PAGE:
Why Sunny San Diego Is Sweet for Twentysomethings

STAY CLASSY in SAN DIEGO
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Unpack your board shorts and flip flops and leave your formal wear and winter coats at home. We’re heading to San Diego, where it’s always sunny and Ron Burgundy rules the news. (Okay, only in a fictional San Diego of the ‘70s, but still. He’s kind of a big deal.)

If you’re looking for a guide to staying classy in San Diego, here it is. Recent graduate Chanelle Doucette shares what makes this city such a special place for twentysomethings.

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Recent Grad: Chanelle Doucette

College, major, graduation date: Reed College, Psychology, May 2014

Current gig: Residential Specialist at YWCA of San Diego County

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What brought you to San Diego? I grew up just north of downtown, in a sleepy beach town, my whole life. I recently moved back and moved in with my sister to downtown East Village. I am just down here for a year in between Reed and graduate school.

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What are the pros and cons of living in San Diego?

Pros

San Diego is of course known for its beautiful beaches and weather, but it is also just a few hours from the mountains, LA, and the border of Mexico. Living really close to the border also creates a really unique vibe and blend of Mexican-American culture with great food. :)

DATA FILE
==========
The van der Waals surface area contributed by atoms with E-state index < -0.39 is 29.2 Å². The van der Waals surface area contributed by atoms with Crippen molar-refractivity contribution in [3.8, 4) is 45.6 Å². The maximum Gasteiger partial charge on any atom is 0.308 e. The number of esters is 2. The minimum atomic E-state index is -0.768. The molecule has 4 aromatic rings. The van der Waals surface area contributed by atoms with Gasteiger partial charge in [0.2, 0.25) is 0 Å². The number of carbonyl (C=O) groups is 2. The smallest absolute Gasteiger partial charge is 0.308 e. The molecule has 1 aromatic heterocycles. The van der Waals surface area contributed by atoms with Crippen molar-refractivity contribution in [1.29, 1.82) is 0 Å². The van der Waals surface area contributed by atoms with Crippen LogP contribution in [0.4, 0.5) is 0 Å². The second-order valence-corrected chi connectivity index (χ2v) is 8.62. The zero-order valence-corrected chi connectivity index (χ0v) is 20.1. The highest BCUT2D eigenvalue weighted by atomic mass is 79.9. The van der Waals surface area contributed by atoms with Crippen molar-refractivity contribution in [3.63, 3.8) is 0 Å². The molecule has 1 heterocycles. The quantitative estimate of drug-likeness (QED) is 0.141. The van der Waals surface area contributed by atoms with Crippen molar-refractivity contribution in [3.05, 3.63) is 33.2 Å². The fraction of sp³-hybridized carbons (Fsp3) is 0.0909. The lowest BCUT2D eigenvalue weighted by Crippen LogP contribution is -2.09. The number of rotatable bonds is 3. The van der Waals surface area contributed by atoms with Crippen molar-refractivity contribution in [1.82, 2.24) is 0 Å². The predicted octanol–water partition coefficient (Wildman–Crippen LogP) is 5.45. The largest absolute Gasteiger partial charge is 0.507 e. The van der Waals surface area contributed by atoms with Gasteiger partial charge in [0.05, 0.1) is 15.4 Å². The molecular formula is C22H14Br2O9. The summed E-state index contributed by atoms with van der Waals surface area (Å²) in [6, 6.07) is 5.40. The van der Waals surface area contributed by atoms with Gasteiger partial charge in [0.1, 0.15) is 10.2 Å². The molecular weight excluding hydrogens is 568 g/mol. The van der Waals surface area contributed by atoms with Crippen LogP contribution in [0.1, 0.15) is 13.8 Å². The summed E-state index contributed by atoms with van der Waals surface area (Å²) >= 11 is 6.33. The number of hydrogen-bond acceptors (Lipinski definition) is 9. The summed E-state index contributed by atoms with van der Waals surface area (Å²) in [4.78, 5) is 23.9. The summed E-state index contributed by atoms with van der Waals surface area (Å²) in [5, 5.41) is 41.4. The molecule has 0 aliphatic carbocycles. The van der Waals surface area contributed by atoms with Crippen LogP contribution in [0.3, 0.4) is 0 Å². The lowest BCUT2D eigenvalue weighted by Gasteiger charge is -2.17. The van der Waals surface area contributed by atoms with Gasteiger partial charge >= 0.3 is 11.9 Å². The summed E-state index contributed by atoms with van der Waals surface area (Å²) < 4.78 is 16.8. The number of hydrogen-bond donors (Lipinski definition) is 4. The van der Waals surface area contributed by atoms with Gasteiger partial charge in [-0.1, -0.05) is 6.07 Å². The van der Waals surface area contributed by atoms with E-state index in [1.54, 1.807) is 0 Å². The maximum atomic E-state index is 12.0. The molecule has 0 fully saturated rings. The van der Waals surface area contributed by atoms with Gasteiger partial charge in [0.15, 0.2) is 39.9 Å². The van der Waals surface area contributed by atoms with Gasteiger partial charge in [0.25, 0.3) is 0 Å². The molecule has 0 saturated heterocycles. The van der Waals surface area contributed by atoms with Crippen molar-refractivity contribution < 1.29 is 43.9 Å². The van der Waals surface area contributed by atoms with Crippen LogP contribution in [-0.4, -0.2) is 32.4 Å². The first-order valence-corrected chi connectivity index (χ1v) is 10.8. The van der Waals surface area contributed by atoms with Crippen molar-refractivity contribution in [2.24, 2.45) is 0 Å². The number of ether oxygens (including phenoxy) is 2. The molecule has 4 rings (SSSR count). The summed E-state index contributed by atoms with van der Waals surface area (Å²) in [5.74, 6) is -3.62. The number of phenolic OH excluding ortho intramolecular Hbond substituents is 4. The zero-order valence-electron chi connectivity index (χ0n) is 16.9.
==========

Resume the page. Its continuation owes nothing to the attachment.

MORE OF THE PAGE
One of my favorite parts is the new library (nerdy, I know). It has seven floors, with beautiful views of the entire city, has a charter school on one of the floors, and attracts a blend of all different types of people.

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There are attempts to become more bike friendly with a new bike sharing program, but there is still a long way to go—there are still very few bike lanes, and buses as well as drivers have almost run me over on multiple occasions.

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Cons: public transportation, cost of living.

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What should recent grads/twentysomethings know about living in San Diego?

Downtown San Diego is really changing, especially East Village. Previously there were a lot of abandoned lots and run-down places. Recently a new energy has come to downtown (largely from a growing population of young people) and old parking lots are being converted into community spaces, gardens, cultural hubs, and San Diego’s version of food carts (in old storage containers, like Quartyard). We are mimicking similar movements by becoming an emerging contender in microbreweries, coffee roasting, and a growing tech scene.

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